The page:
The heart of the archive, and the material that is likely to provide the most surprises for fans and scholars, is the audio collection. There are thousands of audio and video recordings, in formats that reflect the evolution of the music industry over a half-century, from reel-to-reel tapes and cassettes to digital audiotapes and, finally, computer hard drives.
The recordings date to the earliest days of Reed’s career in New York, in the mid-1960s, when he was starting what would become the Velvet Underground and working as a staff songwriter at the budget label Pickwick International. One tape captures Reed playing a reverent acoustic version of Mr. Dylan’s “Don’t Think Twice, It’s All Right” from around this time.
For discussion of all aspects of the New York legends.
https://www.nytimes.com/2017/03/02/arts ... brary.html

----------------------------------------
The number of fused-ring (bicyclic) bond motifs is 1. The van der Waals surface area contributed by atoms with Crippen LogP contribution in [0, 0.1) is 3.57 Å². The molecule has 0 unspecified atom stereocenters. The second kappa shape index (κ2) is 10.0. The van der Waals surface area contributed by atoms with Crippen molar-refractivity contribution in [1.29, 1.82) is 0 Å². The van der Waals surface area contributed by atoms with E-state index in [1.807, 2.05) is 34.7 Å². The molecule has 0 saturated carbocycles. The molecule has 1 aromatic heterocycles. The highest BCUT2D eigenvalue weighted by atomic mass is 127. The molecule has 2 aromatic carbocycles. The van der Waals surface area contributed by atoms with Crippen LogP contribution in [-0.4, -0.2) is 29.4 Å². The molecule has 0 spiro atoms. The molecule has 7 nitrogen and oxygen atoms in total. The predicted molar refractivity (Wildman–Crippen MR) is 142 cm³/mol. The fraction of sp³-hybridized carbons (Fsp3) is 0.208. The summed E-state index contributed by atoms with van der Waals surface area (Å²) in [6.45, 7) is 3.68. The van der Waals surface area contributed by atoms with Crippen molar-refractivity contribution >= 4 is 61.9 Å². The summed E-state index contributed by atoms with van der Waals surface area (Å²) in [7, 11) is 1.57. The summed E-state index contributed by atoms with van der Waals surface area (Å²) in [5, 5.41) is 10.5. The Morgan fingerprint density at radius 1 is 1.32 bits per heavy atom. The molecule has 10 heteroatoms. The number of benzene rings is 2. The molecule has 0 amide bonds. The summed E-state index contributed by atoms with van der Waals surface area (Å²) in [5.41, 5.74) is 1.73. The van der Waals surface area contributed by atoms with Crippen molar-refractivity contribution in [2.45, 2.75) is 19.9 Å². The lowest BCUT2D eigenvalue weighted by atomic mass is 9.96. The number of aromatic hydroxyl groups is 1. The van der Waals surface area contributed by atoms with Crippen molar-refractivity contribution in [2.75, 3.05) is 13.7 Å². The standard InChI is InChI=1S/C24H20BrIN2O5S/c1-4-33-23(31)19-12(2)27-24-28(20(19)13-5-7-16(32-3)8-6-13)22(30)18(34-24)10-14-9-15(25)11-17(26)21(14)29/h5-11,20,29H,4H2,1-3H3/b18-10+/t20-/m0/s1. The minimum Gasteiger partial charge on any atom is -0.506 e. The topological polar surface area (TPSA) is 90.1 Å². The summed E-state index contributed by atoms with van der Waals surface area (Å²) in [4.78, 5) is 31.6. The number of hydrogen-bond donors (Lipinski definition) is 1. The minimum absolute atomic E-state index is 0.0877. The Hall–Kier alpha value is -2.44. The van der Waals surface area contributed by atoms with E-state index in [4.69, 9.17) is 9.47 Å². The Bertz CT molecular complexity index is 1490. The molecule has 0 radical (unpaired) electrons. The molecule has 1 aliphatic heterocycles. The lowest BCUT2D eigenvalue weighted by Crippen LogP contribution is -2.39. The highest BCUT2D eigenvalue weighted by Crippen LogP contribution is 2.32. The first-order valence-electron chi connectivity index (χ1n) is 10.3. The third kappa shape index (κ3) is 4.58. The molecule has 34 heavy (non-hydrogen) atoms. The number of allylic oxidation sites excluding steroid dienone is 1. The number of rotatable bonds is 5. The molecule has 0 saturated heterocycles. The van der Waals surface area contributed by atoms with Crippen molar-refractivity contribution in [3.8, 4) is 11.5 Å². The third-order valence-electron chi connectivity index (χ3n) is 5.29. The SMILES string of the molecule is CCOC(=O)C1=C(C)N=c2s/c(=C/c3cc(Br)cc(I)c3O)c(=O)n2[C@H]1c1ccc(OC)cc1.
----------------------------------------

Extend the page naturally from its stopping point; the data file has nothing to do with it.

https://www.nypl.org/events/programs/20 ... elebrationThe Library for the Performing Arts at Lincoln Center presents a surprise, all-day celebration of Lou Reed in the Library's cafe.
To honor The New York Public Library's acquisition of the Lou Reed Archive on the 75th anniversary of his birth, every hour, on the hour, The Library will play brief excerpts of never-before-heard recordings of Reed reciting his own poetry, along with clips from demos and other unpublished songs.
Highlights from the Lou Reed Archive will also be on display in the Library for the Performing Arts Cafe. Reed's legacy is also be honored in another collection display at The New York Public Library's Stephen A. Schwarzman Building at 42nd Street from March 2–20, along with a public performance of Drones on March 15. Space is limited in both events. For details and registration, visit: nypl.org/LouReed
This event takes place in the Library for the Performing Arts Cafe, on the first floor, Lincoln Center plaza level.
Amy's Bread will be selling food and beverages.
Happy Birthday, Lou!
- Now jelly rolls in the street
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Thanks for posting. When will we hear those early tapes, I wonder?
The New Yorker checks in: http://tinyurl.com/jpcookr
This is some tremendous news.
Tremendous news, but frustratingly light on detail about how the audio archives can be accessed.